Q: We are building a new house and our neighbor has suggested that we consider a metal roof, which would protect us from the fire hazard in this area--high winds and brush fires. Our neighbor installed such a roof himself. However, I am concerned that a metal roof will produce more heat and be noisy when we have rain. Do you have any advice on metal roofing?
A: Metal roofing has come a long way from the corrugated "tin" roof (usually galvanized steel) that was used in countless rural homes and farm buildings. Today's residential metal roofing can be attractive and durable, and it is enjoying an increase in popularity for a number of reasons.
Although the warranties range from 20 years to 50 years, a properly installed metal roof can last the life of your house. It is strong and resists high winds, insects, mildew and dry rot.
The fire-safety aspect of metal roofs is a definite benefit. In fire-prone areas or where houses are built close together, fires often are spread by sparks and embers landing on a neighbor's roof or being carried in the wind from the burning brush.
Metal roofing, especially aluminum, is energy-efficient, particularly in the summer when it rejects much of the sun's heat that a standard shingle roof absorbs. Because of its contour, metal roofing is slightly raised from the roof sheathing surface. This creates a shallow air gap beneath the roof that allows natural air flow to carry away the sun's heat. The temperature in the attic immediately beneath an aluminum roof with a wood shake appearance can be 30 degrees to 40 degrees cooler than with standard roofing materials. In hot weather, this can significantly cut your air-conditioning bills.
Meanwhile, corrugated or ribbed galvanized steel is no longer your only choice. If you want color, you can buy steel sheet roofing with a baked-on enamel finish in a wide range of colors. And when it comes to sheet-metal roofing, besides steel, there are aluminum, terne-plated steel--terne is an alloy of tin and lead--and copper. Metal roofs are available in several types, colors and designs that look just like standard roofs: shingle, wood, shake, tile, etc. Some even have a fine sand-like coating resembling ordinary tiles or shingles.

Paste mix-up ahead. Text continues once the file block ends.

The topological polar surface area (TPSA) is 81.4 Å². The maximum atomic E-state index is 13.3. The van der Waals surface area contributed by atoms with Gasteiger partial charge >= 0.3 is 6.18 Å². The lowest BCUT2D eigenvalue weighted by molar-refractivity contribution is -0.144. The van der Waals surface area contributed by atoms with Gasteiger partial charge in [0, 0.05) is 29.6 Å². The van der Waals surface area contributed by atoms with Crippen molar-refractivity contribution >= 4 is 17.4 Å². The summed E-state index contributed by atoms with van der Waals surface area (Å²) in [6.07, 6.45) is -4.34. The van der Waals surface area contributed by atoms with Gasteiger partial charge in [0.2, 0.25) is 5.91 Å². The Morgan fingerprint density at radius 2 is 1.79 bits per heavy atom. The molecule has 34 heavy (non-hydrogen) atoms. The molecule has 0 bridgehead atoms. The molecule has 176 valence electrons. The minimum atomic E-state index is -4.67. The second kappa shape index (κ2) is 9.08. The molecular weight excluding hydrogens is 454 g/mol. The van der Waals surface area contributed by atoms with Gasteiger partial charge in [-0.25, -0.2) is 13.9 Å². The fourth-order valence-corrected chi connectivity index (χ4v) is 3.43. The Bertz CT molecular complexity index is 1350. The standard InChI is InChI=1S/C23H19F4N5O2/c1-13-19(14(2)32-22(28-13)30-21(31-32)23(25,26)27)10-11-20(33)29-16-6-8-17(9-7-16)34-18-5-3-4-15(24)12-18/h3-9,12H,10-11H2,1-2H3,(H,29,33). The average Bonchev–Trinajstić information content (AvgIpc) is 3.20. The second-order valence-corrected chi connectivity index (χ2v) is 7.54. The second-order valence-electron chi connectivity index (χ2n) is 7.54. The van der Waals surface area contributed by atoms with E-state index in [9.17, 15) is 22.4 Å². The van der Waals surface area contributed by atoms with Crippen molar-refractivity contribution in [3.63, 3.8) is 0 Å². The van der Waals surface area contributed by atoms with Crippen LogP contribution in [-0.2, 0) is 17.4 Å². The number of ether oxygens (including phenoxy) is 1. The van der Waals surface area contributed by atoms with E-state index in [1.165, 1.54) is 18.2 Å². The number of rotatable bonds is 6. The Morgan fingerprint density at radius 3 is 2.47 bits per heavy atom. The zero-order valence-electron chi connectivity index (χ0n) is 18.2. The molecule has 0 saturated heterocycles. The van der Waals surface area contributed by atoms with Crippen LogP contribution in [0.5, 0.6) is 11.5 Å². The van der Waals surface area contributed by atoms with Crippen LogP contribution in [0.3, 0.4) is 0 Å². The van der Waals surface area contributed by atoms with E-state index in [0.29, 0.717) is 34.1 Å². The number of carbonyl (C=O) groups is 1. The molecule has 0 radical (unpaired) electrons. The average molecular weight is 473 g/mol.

Corrugated or ribbed roofing panels can be installed by the do-it-yourselfer, but seamed metal roofing requires professional installation. If you install a metal roof yourself, be sure to use nails and flashing made from the same metal as your roofing. If this is impossible, you should consult a professional roofer for advice. When dissimilar metals make contact in the presence of moisture, galvanic action causes rapid corrosion.
You can install metal roofing directly over one or two layers of old shingles without stripping off the old roof.
If you have adequate attic insulation, the noise from rain on the roof should not be any louder than with a standard roof.
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